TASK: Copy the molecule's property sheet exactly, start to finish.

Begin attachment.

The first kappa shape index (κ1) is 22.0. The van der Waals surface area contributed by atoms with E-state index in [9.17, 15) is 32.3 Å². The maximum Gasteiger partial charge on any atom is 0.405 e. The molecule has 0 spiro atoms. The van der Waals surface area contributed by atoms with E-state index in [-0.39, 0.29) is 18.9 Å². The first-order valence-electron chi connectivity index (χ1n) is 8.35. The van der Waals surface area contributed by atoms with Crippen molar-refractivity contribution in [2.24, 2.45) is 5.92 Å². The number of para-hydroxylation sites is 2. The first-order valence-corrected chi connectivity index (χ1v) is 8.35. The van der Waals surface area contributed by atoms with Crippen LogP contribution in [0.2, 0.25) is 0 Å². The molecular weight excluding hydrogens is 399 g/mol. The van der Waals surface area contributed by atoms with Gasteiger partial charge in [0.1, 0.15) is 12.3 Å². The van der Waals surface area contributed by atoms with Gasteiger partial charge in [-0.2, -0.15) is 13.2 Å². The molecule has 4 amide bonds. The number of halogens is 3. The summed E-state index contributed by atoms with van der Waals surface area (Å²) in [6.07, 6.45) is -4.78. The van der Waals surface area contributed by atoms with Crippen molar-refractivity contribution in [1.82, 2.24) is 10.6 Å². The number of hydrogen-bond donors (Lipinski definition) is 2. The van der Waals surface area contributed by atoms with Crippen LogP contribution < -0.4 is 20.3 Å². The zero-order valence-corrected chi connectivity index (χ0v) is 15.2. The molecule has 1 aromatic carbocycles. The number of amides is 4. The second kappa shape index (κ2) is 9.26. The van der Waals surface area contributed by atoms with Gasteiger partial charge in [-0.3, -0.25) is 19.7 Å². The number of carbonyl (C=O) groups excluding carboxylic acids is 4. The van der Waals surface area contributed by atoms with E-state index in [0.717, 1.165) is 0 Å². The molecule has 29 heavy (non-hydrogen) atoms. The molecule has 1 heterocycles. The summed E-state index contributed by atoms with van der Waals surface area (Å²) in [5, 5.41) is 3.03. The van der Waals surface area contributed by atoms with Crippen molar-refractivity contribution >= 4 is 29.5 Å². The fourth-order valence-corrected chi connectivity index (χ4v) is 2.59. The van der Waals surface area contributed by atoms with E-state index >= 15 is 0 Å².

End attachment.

The first kappa shape index (κ1) is 22.0. The van der Waals surface area contributed by atoms with E-state index in [9.17, 15) is 32.3 Å². The maximum Gasteiger partial charge on any atom is 0.405 e. The molecule has 0 spiro atoms. The van der Waals surface area contributed by atoms with E-state index in [-0.39, 0.29) is 18.9 Å². The first-order valence-electron chi connectivity index (χ1n) is 8.35. The van der Waals surface area contributed by atoms with Crippen molar-refractivity contribution in [2.24, 2.45) is 5.92 Å². The number of para-hydroxylation sites is 2. The first-order valence-corrected chi connectivity index (χ1v) is 8.35. The van der Waals surface area contributed by atoms with Crippen LogP contribution in [0.2, 0.25) is 0 Å². The molecular weight excluding hydrogens is 399 g/mol. The van der Waals surface area contributed by atoms with Gasteiger partial charge in [0.1, 0.15) is 12.3 Å². The van der Waals surface area contributed by atoms with Gasteiger partial charge in [-0.2, -0.15) is 13.2 Å². The molecule has 4 amide bonds. The number of halogens is 3. The summed E-state index contributed by atoms with van der Waals surface area (Å²) in [6.07, 6.45) is -4.78. The van der Waals surface area contributed by atoms with Crippen molar-refractivity contribution in [1.82, 2.24) is 10.6 Å². The number of hydrogen-bond donors (Lipinski definition) is 2. The van der Waals surface area contributed by atoms with Crippen LogP contribution < -0.4 is 20.3 Å². The zero-order valence-corrected chi connectivity index (χ0v) is 15.2. The molecule has 1 aromatic carbocycles. The number of amides is 4. The second kappa shape index (κ2) is 9.26. The van der Waals surface area contributed by atoms with Gasteiger partial charge in [-0.3, -0.25) is 19.7 Å². The number of carbonyl (C=O) groups excluding carboxylic acids is 4. The van der Waals surface area contributed by atoms with E-state index in [0.717, 1.165) is 0 Å². The molecule has 29 heavy (non-hydrogen) atoms. The molecule has 1 heterocycles. The summed E-state index contributed by atoms with van der Waals surface area (Å²) in [5, 5.41) is 3.03. The van der Waals surface area contributed by atoms with Crippen molar-refractivity contribution >= 4 is 29.5 Å². The fourth-order valence-corrected chi connectivity index (χ4v) is 2.59. The van der Waals surface area contributed by atoms with E-state index >= 15 is 0 Å².